Monrovia, Indiana, directed by Frederick Wiseman

In the wake of Donald Trump’s surprise election in 2016, many journalists, looking to understand his success, left their comfortable coastal redoubts to explore the working-class communities of America’s interior. Too often, these reports wound up telling as much about the reporters as about the communities they were investigating. This is not the case with Monrovia, Indiana, the new film by legendary documentarian Frederick Wiseman, whose earlier works, such as Titicut Follies and Ex Libris, are classics of the verité style.

Wiseman spent ten weeks filming in this small Indiana town of about 1,500 people, creating a fair and insightful portrait of a section of the rural Midwest. He shows us quotidian aspects of life in Monrovia that are likely exotic to a typical big-city documentary-film audience: corn and hog farming, locals holding court at the town diner, a mattress-sale fundraiser for the local school, a farm-equipment auction, a Lion’s Club board meeting, and more. For urban audiences, the lives of service-class workers in the groceries and restaurants of their own cities, while differing in details, are likely just as foreign as the ones shown in Monrovia.

Most brilliantly, Wiseman captures the collision between Monrovia’s past and future. He shows how Monrovia, like so much of the Midwest, is dominated by a pervasive, smothering sense of nostalgia, which goes far beyond healthy community pride. In an early scene, a schoolteacher explains the town’s storied history of sports success. Legendary UCLA basketball coach John Wooden, winner of 10 NCAA championships, was born in Hall, about five miles away. Branch McCracken, a two-time NCAA championship-winning basketball coach at Indiana University, hailed from Monrovia proper; the high school named its gym in his honor. The teacher chronicles how, in the 1920s, Indiana was one of three major basketball hubs, and recounts the many tournaments won by local teams in that era. Afterwards, as if instructing the kids in their local culture, he notes how difficult it is to change any aspect of the school’s football field, because so many families either donated or have some personal tie to it.

This nostalgia, and the deep dislike of change that accompanies it, is a recurring theme. Multiple scenes show the town council grappling with issues related to growth. A county official and Monrovia native, having returned home after stints working in larger, thriving cities, describes a vision of fostering growth in the area’s established communities, including Monrovia. The council is not sold. Some of its members are wary of growth, particularly after a bad experience with the construction of a low-end, “vinyl village” subdivision by a now-defunct developer during the housing bubble.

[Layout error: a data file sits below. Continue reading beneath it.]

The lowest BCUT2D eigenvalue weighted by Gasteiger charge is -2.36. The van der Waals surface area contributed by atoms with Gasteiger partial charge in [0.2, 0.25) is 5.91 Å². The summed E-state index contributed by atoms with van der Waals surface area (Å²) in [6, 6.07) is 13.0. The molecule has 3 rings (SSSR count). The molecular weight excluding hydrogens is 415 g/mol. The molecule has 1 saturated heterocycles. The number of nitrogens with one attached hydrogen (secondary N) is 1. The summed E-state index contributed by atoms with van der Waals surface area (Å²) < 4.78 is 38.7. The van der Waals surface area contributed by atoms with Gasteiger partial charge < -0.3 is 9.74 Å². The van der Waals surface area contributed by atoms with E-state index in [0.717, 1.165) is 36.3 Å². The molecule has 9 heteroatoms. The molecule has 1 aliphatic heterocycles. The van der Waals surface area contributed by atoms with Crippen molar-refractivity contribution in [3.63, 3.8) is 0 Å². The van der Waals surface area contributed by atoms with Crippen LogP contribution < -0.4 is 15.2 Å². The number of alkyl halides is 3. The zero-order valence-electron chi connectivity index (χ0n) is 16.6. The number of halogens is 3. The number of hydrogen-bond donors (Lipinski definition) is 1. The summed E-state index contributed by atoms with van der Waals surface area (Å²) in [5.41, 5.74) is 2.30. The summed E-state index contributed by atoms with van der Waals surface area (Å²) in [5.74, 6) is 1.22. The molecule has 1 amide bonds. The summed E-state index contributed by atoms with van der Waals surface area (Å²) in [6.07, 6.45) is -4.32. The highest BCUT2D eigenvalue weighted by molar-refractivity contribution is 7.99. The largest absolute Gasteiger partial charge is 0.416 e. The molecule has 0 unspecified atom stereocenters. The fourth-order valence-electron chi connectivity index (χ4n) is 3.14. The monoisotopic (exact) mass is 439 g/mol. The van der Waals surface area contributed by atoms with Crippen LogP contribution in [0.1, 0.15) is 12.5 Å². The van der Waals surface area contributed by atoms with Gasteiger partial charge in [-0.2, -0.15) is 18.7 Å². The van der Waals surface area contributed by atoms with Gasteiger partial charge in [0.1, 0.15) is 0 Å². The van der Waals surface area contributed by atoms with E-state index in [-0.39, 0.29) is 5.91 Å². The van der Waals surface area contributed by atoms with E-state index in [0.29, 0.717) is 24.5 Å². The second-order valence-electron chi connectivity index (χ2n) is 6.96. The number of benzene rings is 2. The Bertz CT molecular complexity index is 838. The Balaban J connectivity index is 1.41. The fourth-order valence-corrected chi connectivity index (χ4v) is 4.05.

In a Q&A session at the New York Film Festival, Wiseman acknowledged that one of the film’s key themes is mortality. Many of the featured characters are older and suffering health problems. More than a few are obese. In one poignant scene, Wiseman films a ceremony at the local Masonic lodge, in which a member is honored for 50 years of membership. None of the members are young, though. The lodge is one of the many formerly vigorous civil-society organizations in American life, the decline of which has been charted by sociologists like Robert Putnam. The film closes with the funeral of an elderly Monrovia woman. The lowering of her casket into the ground seems to symbolize the death of the town’s old ways.

And yet, Monrovia is not destined to die. The town is part of the Indianapolis metro area, a fact that goes unstated in the film. Growth has mostly bypassed Monrovia’s Morgan County, though Hendricks County to the north and Johnson County to the east are booming, and among the state’s fastest-growing counties. And Monrovia itself is enjoying a mini-boom; its population grew only from 318 to 628 from 1880 to 2000; since then, it has more than doubled, to 1,441. Concerns over growth are not purely nostalgia-driven, but reflect a genuine reality with which the town is confronted (a developer is already working toward building another new subdivision). And the town’s demographics are more vital than Wiseman’s film suggests: nearly half of households are families with children, and the median age of residents is only 31.

Morgan County and Monrovia have a future, then—if they want one—but embracing that future will require painful change. In the film, town officials grapple with the fallout from the poorly built subdivision, such as nonfunctional fire hydrants that can’t be repaired because of a bureaucratic Catch-22. Growth and change will bring many more such situations. The town will have to create its own water utility, strengthen its planning and zoning codes, and start relying on government—rather than the Lion’s Club—to implement public-space improvements. As a smattering of younger black faces in the film show, Monrovia will need to accept demographic change as well.

Change will also mean, though, that children growing up in Monrovia today will have a place to come back to. It means that the town can once again be a champion in sports; it won the Class 2A state football championship in 2015. It means that the best chapters of the town’s history may yet remain to be written.

The small towns of the American heartland all face the cross-pressures of nostalgia, death, and change. It would be unrealistic to suggest that all of them can tap into suburban growth, as Monrovia is beginning to do, but Wiseman’s film is a reminder that decline is not always inevitable. In many cases, it is at least partly a choice, originating in a refusal to face the future and its demands.

Photo: Dia Dipasupil/Getty Images


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